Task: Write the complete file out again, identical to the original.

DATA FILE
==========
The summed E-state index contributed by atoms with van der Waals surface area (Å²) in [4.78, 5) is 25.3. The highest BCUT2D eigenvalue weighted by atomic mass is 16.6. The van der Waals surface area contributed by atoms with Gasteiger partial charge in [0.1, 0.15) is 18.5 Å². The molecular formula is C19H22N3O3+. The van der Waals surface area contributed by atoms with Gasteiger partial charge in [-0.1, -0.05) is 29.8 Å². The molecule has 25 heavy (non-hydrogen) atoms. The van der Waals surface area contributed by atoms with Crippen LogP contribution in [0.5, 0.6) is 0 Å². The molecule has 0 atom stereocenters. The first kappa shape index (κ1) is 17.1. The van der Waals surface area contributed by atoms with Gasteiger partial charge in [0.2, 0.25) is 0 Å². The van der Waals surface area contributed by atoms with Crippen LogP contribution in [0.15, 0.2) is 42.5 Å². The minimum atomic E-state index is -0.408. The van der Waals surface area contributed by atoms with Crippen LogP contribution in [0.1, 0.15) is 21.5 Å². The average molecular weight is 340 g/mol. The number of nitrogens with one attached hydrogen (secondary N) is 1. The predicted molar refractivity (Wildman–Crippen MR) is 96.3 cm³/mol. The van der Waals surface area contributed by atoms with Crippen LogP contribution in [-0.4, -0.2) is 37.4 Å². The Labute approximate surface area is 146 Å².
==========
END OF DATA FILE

The summed E-state index contributed by atoms with van der Waals surface area (Å²) in [4.78, 5) is 25.3. The highest BCUT2D eigenvalue weighted by atomic mass is 16.6. The van der Waals surface area contributed by atoms with Gasteiger partial charge in [0.1, 0.15) is 18.5 Å². The molecular formula is C19H22N3O3+. The van der Waals surface area contributed by atoms with Gasteiger partial charge in [-0.1, -0.05) is 29.8 Å². The molecule has 25 heavy (non-hydrogen) atoms. The van der Waals surface area contributed by atoms with Crippen LogP contribution in [0.5, 0.6) is 0 Å². The molecule has 0 atom stereocenters. The first kappa shape index (κ1) is 17.1. The van der Waals surface area contributed by atoms with Gasteiger partial charge in [0.2, 0.25) is 0 Å². The van der Waals surface area contributed by atoms with Crippen LogP contribution in [0.15, 0.2) is 42.5 Å². The minimum atomic E-state index is -0.408. The van der Waals surface area contributed by atoms with Crippen LogP contribution in [0.1, 0.15) is 21.5 Å². The average molecular weight is 340 g/mol. The number of nitrogens with one attached hydrogen (secondary N) is 1. The predicted molar refractivity (Wildman–Crippen MR) is 96.3 cm³/mol. The van der Waals surface area contributed by atoms with Crippen LogP contribution in [-0.4, -0.2) is 37.4 Å². The Labute approximate surface area is 146 Å².